SUPREME COURT OF NEW YORK, TRIAL TERM, NEW YORK COUNTY
February 18, 1982
THE PEOPLE OF THE STATE OF NEW YORK, PLAINTIFF,
LARRY BENTHALL, DEFENDANT
Alfred H. Kleiman, J.
OPINION OF THE COURT
The defendant was indicted for the crimes of criminal possession of a controlled substance in the first degree and criminal possession of a weapon in the fourth degree. Upon the denial of his motion to suppress the defendant pleaded guilty to the charges.
For its findings of fact this court found that on April 15, 1980 the police, without a warrant, forcibly entered the apartment of the defendant and arrested him for the crime of murder which they had reasonable grounds to believe the defendant had committed. During an initial search of the immediate area of the arrest the police observed drug paraphernalia and the butt of a gun. While police officers searched the premises, and other officers took the defendant to the police precinct for booking on the homicide charge, the detectives, based primarily upon the information gathered during the initial arrest and search, obtained a warrant to search the premises. The detectives then returned to the apartment and conducted a full search during which the contraband which is the subject of this motion was seized.
The court held that the arrest without a warrant was lawful since the arresting officers had reasonable cause to believe the defendant had committed a homicide and were therefore justified in forcibly entering the premises pursuant to CPL 140.15 (subd 4). The court further held that the initial search was within the limits set forth in Chimel v California (395 U.S. 752). The motion to contravert the warrant and to suppress the seized drugs and revolver was therefore denied.
Since the warrantless entry and arrest occurred on the same day (April 15) as the decision in Payton v New York (445 U.S. 573) defendant urged that they were impermissible on the authority of Payton. This court found that there were no exigent circumstances which could justify the forcible entry. (See People v Lee, 83 A.D.2d 311, 312.) Accordingly, I agree that if Payton were applied, defendant's motion would be granted since not only the initial search but also the subsequently obtained search warrant would be the fruits of an unlawful arrest. The narrow issue is, therefore, whether Payton, which held CPL 140.15 (subd 4) unconstitutional, should be applied to a search which took place on the same day that the decision was announced.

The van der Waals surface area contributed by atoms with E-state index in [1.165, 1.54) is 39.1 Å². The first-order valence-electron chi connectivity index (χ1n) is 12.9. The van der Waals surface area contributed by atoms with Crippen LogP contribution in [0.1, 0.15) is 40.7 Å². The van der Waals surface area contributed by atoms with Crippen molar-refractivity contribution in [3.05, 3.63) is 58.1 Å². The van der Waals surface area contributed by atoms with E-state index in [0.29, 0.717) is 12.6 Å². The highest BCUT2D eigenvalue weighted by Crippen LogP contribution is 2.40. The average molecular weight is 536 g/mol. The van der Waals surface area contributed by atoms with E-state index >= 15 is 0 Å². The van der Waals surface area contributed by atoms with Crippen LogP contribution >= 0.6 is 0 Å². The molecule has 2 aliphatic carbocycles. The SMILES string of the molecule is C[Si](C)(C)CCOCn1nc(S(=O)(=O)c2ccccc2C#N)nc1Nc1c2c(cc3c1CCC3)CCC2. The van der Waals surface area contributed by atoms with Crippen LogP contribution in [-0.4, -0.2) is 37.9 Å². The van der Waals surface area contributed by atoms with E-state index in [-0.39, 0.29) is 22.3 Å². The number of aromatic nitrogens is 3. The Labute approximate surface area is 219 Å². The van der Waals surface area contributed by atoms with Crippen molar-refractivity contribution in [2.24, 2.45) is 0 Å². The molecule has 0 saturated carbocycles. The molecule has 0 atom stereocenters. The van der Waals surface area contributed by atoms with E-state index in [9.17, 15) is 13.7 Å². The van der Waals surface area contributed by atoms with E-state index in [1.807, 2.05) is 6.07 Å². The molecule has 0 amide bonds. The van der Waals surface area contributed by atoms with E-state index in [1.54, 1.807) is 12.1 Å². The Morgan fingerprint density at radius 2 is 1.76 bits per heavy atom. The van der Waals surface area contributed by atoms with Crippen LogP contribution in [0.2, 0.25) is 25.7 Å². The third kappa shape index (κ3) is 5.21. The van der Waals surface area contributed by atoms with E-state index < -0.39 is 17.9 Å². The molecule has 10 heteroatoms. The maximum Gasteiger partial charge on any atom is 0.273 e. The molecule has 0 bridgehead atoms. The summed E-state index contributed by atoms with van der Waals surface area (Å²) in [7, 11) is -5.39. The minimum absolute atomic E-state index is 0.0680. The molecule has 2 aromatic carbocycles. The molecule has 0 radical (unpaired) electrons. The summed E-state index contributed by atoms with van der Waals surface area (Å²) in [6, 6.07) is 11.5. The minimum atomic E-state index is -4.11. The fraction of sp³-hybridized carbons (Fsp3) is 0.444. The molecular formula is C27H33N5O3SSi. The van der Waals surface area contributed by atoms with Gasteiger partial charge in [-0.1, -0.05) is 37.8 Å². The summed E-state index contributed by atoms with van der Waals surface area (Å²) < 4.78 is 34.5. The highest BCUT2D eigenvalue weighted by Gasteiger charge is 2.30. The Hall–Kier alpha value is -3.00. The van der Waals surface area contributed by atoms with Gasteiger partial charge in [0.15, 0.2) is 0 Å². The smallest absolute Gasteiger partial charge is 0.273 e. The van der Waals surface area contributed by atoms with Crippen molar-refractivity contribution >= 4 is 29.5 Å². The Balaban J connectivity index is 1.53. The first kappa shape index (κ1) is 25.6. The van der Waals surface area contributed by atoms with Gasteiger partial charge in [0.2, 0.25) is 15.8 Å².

The First Department has already decided that Payton is not to be given retroactive effect for those searches occurring prior to that decision (People v Brown, 77 A.D.2d 537, n 2; People v Benitez, 76 A.D.2d 196, 199, n 2; accord People v Laskaris, 82 A.D.2d 34, 37-38; People v Whitaker, 79 A.D.2d 668, 669; People v Graham, 76 A.D.2d 228, 229; People v Pollotta, 79 A.D.2d 852). None of these cases provide guidance as to when the dividing line between retrospective and prospective application is crossed.
The answer must be derived from the criteria which are used to determine when retroactivity is to be applied. These are "(a) the purpose to be served by the new standards, (b) the extent of the reliance by law enforcement authorities on the old standards, and (c) the effect on the administration of justice of a retroactive application" (Stovall v Denno, 388 U.S. 293, 297). There is an element of notice implicit in the second criterion. Since reliance by the authorities is important in the determination of retroactivity, obviously there must be a reasonable time for the dissemination and enforcement of a new standard. As stated in People v Delgaizo (84 A.D.2d 646, 647) amongst other considerations, "police reliance on the old standards, favor a solely prospective application of the law."
Indeed, in one of the leading cases on retroactivity, Desist v United States (394 U.S. 244, 254) the Supreme Court decided that Katz v United States (389 U.S. 347 [which held probable cause must be demonstrated to magistrate for electronic eavesdropping to be valid]), was not to be given retroactive effect and was to apply only to "electronic surveillance conducted after December 18, 1967", the date Katz was announced. (Emphasis added.)
Accordingly, this court held that since Payton (supra) is to be prospectively applied only after April 15, 1980, it was not applicable to the search that took place on April 15, 1980.
In reaching this decision, I found it unnecessary to determine whether the operative date of Payton "after" April 15 is the following day or a more reasonable time thereafter.
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